The princess who grew up with a cheetah
his Royal Highness Princess Michael of Kent, a member of the British royal family, is no stranger to the city of Nizams. After having traveled all over the world, he has visited India on multiple occasions. Recently in the city to address a luminaire meeting and raise awareness about Cheetah conservation, the princess shared anecdotes and insights from her time in Africa where she had rescued and raised an orphaned Cheetah cub, Tess, who was an integral catalyst in nurturing her love for the splendid animal. “When I was 17, I went for my gap year after school to Africa to visit my father, who had a farm in Mozambique . One night he got a message from a friend saying that a Cheetah had taken a baby from the village on our land. So in the evening, my father took me along with two hunters and we waited hidden outside the village and sure enough came this Cheetah dragging its injured leg. We realised that it had caught its leg in a trap and that it was lactating. A Cheetah that can’t hunt, can’t survive, it needs fresh kill everyday. My father then sent his two hunters to look for the cubs and they found this tiny newborn baby with its eyes still closed, and he put it in the palm of my hand. That was the start of my Cheetah love,” said the Princess, adding, “As Cheetah s are the fastest land animals, as a French-speaking teenager, I called her ‘Vitesse’ — speed, and soon that changed to ‘Tess’.” Tess and the young princess were almost inseparable. Reminiscing about her time with the cub, the Princess shared one of her fondest memories, “She was very sweet but also very naughty. She would get on the furniture, despite not being allowed to, and would paw at the maid in play.”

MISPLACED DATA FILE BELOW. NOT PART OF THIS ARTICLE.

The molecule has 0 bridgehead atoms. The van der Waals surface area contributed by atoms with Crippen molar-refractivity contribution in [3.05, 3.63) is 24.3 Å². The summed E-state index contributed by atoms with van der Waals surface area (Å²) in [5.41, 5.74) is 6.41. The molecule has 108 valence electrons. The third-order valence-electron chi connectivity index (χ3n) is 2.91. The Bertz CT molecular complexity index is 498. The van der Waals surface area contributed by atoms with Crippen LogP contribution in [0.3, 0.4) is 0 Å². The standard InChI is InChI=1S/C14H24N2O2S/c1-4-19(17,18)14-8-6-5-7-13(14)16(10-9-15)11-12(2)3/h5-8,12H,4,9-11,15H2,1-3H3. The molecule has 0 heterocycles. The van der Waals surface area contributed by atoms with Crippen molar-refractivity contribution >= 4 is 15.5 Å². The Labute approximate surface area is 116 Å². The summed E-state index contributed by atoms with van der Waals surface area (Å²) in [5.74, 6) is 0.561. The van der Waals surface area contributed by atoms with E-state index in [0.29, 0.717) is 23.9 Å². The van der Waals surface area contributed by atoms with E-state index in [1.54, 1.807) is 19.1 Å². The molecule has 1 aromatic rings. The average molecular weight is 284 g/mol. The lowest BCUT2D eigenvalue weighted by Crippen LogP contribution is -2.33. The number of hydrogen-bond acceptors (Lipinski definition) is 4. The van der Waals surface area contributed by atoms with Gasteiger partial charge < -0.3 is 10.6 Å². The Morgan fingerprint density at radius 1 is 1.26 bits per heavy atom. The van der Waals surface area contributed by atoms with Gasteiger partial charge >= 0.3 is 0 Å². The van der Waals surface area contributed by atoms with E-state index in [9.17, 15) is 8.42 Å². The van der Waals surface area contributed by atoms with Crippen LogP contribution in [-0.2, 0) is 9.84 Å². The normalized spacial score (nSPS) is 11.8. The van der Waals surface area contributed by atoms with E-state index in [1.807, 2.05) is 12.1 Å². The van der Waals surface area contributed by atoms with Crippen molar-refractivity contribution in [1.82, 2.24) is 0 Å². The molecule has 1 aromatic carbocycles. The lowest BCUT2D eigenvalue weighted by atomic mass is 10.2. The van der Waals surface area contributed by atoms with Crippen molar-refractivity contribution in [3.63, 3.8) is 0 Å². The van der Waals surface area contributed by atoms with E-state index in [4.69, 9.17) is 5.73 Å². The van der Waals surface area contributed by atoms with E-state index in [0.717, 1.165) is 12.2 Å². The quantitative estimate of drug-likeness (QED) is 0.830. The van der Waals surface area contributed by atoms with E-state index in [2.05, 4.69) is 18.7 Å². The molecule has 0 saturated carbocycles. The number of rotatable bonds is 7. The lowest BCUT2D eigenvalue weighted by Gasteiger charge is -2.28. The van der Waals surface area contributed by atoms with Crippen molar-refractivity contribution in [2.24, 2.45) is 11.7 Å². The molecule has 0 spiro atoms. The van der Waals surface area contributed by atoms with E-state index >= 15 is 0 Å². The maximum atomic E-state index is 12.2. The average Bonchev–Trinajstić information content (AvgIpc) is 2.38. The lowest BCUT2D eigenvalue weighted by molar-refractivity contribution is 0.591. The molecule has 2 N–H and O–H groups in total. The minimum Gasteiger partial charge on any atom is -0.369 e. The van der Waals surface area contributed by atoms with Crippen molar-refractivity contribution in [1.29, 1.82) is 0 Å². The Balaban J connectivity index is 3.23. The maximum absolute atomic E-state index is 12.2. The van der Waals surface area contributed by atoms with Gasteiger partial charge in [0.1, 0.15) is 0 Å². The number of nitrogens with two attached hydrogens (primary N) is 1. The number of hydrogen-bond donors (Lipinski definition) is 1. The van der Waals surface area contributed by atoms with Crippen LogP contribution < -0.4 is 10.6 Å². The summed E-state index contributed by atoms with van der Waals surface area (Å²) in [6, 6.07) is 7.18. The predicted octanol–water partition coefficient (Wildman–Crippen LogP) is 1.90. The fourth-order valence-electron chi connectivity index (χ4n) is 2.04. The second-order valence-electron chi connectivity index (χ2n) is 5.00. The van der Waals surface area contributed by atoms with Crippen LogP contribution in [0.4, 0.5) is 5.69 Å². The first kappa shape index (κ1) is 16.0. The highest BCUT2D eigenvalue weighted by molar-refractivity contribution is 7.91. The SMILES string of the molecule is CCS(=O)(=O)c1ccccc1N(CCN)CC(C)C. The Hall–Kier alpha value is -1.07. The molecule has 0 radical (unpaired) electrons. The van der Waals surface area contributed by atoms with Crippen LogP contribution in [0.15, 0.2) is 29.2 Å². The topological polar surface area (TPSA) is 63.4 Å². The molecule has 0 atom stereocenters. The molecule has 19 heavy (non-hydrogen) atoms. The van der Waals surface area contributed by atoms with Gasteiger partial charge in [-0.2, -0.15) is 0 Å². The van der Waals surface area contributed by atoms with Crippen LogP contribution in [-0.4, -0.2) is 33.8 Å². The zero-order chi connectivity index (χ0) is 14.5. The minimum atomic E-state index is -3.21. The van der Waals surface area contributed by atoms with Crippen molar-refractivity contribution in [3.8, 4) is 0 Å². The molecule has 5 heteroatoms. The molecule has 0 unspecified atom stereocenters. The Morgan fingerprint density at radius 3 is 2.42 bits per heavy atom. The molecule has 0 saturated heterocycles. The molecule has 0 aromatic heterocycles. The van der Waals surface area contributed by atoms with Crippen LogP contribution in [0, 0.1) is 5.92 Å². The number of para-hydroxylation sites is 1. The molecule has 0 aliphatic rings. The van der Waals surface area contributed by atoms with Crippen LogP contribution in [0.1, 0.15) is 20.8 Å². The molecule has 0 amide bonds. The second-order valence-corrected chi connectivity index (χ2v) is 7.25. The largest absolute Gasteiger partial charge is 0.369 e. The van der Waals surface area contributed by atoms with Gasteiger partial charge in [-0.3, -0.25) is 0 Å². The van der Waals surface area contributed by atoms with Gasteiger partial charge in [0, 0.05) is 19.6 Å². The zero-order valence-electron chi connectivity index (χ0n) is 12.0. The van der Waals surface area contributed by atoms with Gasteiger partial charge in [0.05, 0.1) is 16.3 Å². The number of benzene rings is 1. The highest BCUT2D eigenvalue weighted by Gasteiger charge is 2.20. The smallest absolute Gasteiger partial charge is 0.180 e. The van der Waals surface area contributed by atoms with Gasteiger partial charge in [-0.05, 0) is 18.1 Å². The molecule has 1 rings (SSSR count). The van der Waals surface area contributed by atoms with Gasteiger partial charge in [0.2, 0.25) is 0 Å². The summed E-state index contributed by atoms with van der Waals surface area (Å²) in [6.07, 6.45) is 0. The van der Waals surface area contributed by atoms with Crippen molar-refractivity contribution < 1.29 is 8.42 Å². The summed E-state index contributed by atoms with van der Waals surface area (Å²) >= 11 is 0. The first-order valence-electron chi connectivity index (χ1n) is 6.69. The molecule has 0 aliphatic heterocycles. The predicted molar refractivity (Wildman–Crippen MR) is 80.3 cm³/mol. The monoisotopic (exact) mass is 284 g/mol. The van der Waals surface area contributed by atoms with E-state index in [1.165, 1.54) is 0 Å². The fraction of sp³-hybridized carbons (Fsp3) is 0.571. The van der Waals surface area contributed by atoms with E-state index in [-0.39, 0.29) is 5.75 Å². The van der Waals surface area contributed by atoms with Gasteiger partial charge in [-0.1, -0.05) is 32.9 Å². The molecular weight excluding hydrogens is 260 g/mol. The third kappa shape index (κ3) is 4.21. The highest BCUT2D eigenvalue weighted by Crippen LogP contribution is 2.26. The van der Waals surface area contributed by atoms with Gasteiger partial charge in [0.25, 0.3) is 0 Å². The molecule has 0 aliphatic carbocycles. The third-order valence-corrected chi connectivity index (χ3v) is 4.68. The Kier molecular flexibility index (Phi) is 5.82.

Speaking about raising Tess, the Princess shared, “One of the less attractive things about bringing up a Cheetah is that you’ve got to teach it to hunt. Their mothers teach them to hunt. But being her mother, I had to do it. Female Cheetah s come into oestrus in about 2 years and that’s when the males come around. So, I had to teach her to hunt before she reached that stage so she could be reintroduced into the wild.” Although she has now been involved with rescuing multiple orphaned Cheetah s, Tess always holds a special place in her heart, “I was dreading the day when I had to send my beloved Tess to her new life in the wild, but she was ready. However, on two occasions, she even came back to meet me.”
Discussing some of the challenges facing Cheetah s, the Princess elaborated, “The Cheetah population is down to less than 7,000 in the world. One of the main reasons is that Cheetah s only breed in the wild and even then, only two of 4-5 cubs in every litter reach maturity.” For her part, the Princess has been actively involved in conservation efforts of these wild cats and raising awareness about the challenges facing them.